Cloud features and application enhancements don’t cripple older devices, but the install time is epic
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Built-in Twitter client could make me a believer
Another noteworthy feature of iOS 5 is the built-in Twitter client, which might make me a believer, if not a regular user. It too is location-aware, and the client integration with the Maps, Safari and YouTube applications may draw an entirely new pool of users to the service.
I’ve waited for the iPhone to get a camera that’s fit for use in the field for anything more than a snapshot, and although one’s results will of course vary with the model, the new features of the Camera application, such as view screen gridlines and zoom-by-pinch, make composition much easier than before.
Combined with new editing abilities in the Photos application, including automatic colour enhancement, cropping, red-eye elimination and rotating, what we now have in the iPhone—thanks to iOS 5, iCloud and Photo Stream—is a tool for posting photos online like never before. The only flaws here are the lack of any way to easily get older photos into iCloud, and the lack of control one has over which photos get put into the cloud.
Cloud storage: all or nothing?
That’s actually a problem I see across the board with Apple’s implementation of cloud-based storage for mobile users. “All or nothing” isn’t a great strategy for Las Vegas or the cloud, and being old-fashioned, I like to choose what chunks of my data are safe to go beyond my control.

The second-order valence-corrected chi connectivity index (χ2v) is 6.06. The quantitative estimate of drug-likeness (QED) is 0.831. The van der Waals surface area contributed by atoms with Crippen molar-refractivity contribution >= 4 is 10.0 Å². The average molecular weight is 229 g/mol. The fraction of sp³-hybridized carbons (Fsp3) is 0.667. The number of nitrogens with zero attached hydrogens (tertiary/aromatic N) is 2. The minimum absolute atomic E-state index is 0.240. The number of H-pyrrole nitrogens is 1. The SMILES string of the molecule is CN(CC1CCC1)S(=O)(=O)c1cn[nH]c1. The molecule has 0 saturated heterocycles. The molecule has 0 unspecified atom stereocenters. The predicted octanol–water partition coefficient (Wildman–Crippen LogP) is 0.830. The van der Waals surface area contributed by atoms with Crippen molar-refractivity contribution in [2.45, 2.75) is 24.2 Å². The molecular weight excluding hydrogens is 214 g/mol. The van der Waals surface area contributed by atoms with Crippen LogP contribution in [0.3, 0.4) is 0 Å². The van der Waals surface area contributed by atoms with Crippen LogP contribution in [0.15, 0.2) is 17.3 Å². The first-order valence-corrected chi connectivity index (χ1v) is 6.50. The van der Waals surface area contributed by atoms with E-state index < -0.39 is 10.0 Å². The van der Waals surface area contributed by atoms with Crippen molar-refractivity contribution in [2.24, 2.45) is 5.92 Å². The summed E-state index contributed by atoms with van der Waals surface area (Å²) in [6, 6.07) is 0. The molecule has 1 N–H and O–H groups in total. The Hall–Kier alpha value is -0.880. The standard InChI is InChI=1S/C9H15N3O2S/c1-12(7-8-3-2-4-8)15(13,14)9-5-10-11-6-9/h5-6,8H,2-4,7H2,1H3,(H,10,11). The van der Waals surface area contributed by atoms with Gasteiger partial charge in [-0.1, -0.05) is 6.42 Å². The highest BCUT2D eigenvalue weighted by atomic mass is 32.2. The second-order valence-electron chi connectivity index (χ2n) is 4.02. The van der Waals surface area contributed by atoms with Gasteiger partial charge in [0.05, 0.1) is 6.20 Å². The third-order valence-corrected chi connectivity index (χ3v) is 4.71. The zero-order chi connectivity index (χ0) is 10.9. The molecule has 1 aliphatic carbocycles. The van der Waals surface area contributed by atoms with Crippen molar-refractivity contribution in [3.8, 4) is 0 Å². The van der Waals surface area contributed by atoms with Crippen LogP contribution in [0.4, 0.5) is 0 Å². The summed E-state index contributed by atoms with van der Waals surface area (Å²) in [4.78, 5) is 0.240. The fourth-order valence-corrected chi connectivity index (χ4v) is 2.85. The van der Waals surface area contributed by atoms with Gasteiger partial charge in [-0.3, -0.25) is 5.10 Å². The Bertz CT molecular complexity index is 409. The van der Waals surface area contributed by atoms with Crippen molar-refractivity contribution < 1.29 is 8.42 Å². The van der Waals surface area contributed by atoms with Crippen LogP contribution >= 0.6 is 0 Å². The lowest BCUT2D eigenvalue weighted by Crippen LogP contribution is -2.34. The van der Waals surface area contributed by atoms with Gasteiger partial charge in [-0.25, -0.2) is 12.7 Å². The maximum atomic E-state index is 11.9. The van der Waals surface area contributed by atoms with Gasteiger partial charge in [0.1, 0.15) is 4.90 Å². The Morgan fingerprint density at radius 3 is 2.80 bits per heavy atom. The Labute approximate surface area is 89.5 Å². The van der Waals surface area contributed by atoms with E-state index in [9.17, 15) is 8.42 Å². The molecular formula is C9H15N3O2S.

The iWork applications for iOS—the Pages word processor, the Numbers spreadsheet and the Keynote presentation tool—performed relatively well for me, although there were a few bumps as older files on my devices moved to iCloud. But as with Photo Stream, it’s all or nothing, and that’s not granular enough for my taste.
The next big deal for me in iOS 5 is the ability to back up and sync with iTunes wirelessly, install software updates over the air and back up the device to iCloud. Any opportunity I have to get another cable out of life is one worth taking, although I won’t be able to test the software update feature for a while longer, it seems. I haven’t even heard a rumor of a 5.0.1 update as of this writing, two weeks after iOS 5 became publically available.
There’s much more in iOS 5 that will make life easier for users: the ability to search message bodies in the Mail application, improvements to Mobile Safari that incorporate features from the desktop browser such as the Reader view and the Reading List, iCloud storage of bookmarks and reading lists, and tabbed browsing in the iPad version of Safari. And that’s just scratching the surface.
This time, Apple got the big release right.